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Become A Title Department Manager

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Working As A Title Department Manager

  • Interacting With Computers
  • Communicating with Supervisors, Peers, or Subordinates
  • Guiding, Directing, and Motivating Subordinates
  • Coaching and Developing Others
  • Establishing and Maintaining Interpersonal Relationships
  • Deal with People

  • Unpleasant/Angry People

  • Mostly Sitting

  • Make Decisions

  • $93,100

    Average Salary

Example Of What A Title Department Manager does

  • Manage residential HOA, Code Violation and Title curative issues.
  • Managed a team of 25 Landmen.
  • Reconcile general ledgers, bank statements, and accounts receivable for non-profit organizations
  • Engaged in complete reorganization of the title department.
  • Implemented the Fannie Mae DIL initiative for the Attorney Campaign in Florida.
  • Assisted closers with CD prep/HUD prep as needed or when requested by clients.
  • Review Title Opinions completed by Attorneys.
  • Handled real estate closings form beginning to end.
  • Examined title searches, taxes, surveys, trusts and produced title commitment.
  • Performed title searches and prepared title commitments.
  • Managed title department, consisting of six employees.
  • Obtained corrective instruments, and cured title defects while organizing data on the project for presentation to management.
  • Assisted company in developing title examination department.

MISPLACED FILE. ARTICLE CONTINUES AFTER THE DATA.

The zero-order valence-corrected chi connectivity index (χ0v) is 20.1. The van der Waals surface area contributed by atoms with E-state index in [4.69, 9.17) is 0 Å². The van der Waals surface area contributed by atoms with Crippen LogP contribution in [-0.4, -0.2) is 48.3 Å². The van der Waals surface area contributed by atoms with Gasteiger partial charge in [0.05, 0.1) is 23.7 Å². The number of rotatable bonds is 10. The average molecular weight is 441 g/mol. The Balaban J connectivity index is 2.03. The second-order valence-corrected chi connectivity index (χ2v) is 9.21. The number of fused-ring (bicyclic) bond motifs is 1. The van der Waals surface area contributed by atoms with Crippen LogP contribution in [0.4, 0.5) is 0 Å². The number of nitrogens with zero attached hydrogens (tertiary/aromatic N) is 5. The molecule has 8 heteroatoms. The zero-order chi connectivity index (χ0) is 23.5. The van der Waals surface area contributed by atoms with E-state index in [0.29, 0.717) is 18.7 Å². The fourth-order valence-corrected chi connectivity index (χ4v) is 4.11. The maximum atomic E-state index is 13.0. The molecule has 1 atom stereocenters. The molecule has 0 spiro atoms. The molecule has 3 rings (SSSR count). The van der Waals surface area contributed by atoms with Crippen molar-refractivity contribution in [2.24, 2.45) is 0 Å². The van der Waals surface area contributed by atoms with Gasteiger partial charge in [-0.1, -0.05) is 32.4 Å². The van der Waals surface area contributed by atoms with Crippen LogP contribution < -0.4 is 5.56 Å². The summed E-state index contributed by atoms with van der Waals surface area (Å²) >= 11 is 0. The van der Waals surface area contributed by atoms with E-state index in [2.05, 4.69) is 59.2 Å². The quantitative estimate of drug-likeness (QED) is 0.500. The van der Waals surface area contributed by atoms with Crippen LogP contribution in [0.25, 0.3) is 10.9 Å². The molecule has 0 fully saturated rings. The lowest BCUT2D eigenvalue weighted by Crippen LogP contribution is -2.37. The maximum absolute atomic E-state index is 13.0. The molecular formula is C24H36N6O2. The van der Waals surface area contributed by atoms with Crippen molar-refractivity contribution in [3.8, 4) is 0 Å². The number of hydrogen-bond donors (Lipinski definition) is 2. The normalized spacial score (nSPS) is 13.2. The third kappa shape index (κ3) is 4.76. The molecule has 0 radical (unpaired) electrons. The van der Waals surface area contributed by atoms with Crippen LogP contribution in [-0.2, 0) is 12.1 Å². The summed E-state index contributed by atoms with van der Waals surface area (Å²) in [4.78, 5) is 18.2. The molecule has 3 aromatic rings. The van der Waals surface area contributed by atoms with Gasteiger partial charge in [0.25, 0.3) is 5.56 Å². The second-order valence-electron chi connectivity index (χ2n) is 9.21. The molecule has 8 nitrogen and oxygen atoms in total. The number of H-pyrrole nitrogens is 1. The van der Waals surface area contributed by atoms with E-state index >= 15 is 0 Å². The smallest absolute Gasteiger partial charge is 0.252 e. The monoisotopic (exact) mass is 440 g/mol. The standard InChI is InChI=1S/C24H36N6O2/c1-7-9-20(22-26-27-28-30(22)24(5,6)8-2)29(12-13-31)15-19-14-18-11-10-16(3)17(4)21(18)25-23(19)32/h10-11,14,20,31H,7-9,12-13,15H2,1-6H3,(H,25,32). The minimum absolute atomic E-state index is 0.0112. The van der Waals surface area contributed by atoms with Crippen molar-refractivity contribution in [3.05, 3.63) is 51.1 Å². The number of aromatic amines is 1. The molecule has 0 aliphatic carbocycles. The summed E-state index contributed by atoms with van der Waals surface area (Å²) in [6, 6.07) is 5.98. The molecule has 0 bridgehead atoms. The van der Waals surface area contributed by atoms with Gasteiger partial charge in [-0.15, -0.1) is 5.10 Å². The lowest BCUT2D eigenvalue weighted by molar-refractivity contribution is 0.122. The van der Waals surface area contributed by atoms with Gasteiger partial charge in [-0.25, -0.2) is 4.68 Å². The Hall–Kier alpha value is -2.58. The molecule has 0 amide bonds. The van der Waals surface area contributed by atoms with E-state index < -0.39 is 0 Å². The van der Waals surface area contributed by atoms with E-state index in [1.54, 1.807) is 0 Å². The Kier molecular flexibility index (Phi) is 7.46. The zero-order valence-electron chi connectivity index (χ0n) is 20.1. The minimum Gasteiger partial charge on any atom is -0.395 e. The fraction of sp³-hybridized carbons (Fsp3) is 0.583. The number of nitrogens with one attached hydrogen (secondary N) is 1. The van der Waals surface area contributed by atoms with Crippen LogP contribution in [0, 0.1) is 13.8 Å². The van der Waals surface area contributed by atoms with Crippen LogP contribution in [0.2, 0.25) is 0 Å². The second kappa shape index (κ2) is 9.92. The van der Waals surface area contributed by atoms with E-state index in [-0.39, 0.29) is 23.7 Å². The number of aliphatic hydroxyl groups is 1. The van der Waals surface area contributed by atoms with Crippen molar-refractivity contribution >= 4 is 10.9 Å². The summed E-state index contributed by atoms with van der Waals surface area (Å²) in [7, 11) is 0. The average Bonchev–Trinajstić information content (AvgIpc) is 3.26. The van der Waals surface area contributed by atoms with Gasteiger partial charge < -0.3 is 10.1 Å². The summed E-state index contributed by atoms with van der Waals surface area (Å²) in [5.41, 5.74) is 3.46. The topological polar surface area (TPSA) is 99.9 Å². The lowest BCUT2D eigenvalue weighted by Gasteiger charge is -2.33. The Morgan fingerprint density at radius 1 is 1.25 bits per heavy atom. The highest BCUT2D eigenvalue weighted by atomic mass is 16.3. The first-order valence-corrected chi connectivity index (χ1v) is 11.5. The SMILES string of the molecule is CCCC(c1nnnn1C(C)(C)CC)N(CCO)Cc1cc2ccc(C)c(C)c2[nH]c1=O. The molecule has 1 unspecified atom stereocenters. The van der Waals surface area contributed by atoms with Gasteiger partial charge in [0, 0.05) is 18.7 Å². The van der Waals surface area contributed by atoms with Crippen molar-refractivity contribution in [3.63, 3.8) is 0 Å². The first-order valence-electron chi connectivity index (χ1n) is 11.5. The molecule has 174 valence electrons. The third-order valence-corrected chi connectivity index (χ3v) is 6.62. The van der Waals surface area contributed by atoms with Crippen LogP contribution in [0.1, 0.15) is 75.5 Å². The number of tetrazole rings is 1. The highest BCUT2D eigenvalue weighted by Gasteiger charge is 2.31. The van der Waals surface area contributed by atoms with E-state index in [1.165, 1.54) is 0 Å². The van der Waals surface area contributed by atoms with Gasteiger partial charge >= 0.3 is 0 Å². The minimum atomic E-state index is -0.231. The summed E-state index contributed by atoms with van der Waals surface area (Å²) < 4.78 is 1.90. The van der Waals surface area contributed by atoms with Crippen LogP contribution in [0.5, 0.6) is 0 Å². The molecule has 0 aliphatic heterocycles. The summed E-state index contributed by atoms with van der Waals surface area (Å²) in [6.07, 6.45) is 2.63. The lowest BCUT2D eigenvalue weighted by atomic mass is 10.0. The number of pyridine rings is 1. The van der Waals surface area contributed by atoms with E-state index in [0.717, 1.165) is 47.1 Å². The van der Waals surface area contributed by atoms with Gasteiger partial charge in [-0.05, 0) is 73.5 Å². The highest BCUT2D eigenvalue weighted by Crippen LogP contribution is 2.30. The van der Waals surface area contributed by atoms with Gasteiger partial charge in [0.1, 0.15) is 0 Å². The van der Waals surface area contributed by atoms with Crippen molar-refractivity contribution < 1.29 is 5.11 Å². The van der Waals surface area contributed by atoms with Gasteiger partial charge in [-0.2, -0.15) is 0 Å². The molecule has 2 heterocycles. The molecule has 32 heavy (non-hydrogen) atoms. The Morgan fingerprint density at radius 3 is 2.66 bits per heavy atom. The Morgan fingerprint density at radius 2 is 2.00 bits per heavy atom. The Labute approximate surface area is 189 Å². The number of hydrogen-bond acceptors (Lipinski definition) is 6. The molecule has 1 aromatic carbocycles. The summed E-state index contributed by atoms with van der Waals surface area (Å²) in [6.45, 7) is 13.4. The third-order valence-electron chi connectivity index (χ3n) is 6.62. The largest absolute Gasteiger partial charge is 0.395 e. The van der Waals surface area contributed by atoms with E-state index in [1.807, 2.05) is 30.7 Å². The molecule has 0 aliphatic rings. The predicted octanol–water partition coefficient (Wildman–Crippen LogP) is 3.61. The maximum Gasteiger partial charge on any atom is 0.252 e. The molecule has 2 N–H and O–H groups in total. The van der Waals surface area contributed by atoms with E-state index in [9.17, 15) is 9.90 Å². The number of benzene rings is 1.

• Type Title Reports from relevant information gathered from Title Search.
  • Managed Searching group and review group on daily operations and tasks.
  • Acted as point of contact between attorneys, banks and insurance underwriters.
  • Provided Excellent Service to Loan Officers, Processors and Title companies.
  • Worked and maintained reports for Fannie Mae, Freddie Mac, Veterans Administration and Ginnie Mae loans.

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How To Become A Title Department Manager

Financial managers typically have a bachelor’s degree and 5 years or more of experience in another business or financial occupation, such as an accountant, securities sales agent, or financial analyst.


A bachelor's degree in finance, accounting, economics, or business administration is often the minimum education needed for financial managers. However, many employers now seek candidates with a master’s degree, preferably in business administration, finance, or economics. These academic programs help students develop analytical skills and learn financial analysis methods and software.

Licenses, Certifications, and Registrations

Professional certification is not required, but some financial managers still get it to demonstrate a level of competence. The CFA Institute confers the Chartered Financial Analyst (CFA) certification to investment professionals who have at least a bachelor’s degree, 4 years of work experience, and pass three exams. The Association for Financial Professionals confers the Certified Treasury Professional credential to those who pass an exam and have a minimum of 2 years of relevant experience.